17. #17
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    Default Re: Has Any Research Been Done On The Effect Of GM Food On Bee Biology?

    I have never seen roundup damage a non plant. It is not a pesticide, it is a herbicide that is cheap and effective. You can not live in this society without using products produced more affordably becasue of it. Children all over the world are alive and eating because of it.

    Seed coating that inhibits cut worms and such do come with a lot of seed. We used to use mercury for the same purpose, we don't anymore because it built up to levels that if you ate 4000 potatoes daily grown in ground it was used on for fifty years it reached levels determined to be toxic by the environmentalist industry. The only mercury poisoning I ever actually know happend was some idiot fed the treated grain he did not plant to hogs and then the hogs to his family. It destroyed his children. But you can't run a civilization for the lowest common denominator. I am not being shrill I am just speaking the truth as I see it. Speaking the non green line is not being shrill.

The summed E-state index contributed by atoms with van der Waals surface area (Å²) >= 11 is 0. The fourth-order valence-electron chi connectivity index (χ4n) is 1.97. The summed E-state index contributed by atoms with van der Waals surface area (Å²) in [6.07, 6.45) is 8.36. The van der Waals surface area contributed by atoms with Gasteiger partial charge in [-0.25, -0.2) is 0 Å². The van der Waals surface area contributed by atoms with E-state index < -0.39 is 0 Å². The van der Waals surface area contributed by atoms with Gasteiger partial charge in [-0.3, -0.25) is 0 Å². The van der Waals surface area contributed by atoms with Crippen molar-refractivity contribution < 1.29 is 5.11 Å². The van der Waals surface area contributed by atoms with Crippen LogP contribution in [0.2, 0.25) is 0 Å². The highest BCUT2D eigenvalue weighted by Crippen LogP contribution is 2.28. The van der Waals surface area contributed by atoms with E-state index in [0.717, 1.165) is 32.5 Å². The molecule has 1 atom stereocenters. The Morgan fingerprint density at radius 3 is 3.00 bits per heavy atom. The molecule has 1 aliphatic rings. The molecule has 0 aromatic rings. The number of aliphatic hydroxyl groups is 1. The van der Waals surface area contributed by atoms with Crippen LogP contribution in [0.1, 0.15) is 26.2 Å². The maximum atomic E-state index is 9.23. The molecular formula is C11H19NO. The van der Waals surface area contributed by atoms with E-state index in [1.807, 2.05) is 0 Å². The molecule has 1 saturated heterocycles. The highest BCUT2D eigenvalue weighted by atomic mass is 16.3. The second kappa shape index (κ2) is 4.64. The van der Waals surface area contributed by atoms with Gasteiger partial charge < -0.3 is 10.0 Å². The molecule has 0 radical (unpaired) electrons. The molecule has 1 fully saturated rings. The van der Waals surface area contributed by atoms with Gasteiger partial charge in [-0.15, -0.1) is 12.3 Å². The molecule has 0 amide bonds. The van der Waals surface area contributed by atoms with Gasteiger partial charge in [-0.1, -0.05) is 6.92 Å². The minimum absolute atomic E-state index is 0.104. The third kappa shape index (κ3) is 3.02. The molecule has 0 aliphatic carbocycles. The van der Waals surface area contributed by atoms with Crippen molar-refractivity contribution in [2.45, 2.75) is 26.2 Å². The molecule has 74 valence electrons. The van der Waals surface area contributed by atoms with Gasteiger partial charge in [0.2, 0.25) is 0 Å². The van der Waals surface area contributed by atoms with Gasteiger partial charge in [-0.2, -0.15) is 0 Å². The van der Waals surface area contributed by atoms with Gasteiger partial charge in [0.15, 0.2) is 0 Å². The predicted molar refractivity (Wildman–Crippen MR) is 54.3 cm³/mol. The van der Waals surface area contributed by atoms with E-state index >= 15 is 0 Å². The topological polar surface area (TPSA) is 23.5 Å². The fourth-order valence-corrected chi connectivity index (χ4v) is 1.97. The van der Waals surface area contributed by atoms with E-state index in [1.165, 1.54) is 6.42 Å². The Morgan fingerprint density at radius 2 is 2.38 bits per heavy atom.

Last edited by Barry; 04-10-2011 at 06:35 PM. Reason: language

  18. #18
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    Default Re: Has Any Research Been Done On The Effect Of GM Food On Bee Biology?

    Quote Originally Posted by Vance G View Post
    I have never seen roundup damage a non plant.
    Are you a non-plant? Try drinking some Roundup. Maybe spray a bit directly into your beehives and see what happens. Feed some to your dog and kids. Then tell me it doesn't hurt non-plants.

    Quote Originally Posted by Vance G View Post
    You can not live in this society without using products produced more affordably becasue of it.
    I can, and I do. And I'm not a rich yuppie either. I already eliminated anything with soybeans and corn from my diet years ago; wheat is almost out of it. I actually do buy food locally, from producers I know and trust... and it's cheaper than Walmart. Don't tell me I can't live without Roundup.


    Some years ago, I had a conversation with a Nebraska farm kid. He told me about this wonderful new invention they had -- Roundup Ready Soybeans. "What's that?" I asked.

    "Well, we plant these beans, and we can spray Roundup on the field, and it'll kill the weeds without hurting the beans."

    "Wow. Pretty technological and spiffy. But isn't Roundup poisonous?"

    "Well... yeh..."

    "And you're spraying a poison on a food crop that people are presumably going to eat..."

    "Y--... uh... hm."

    The people that grow this stuff don't even think about it.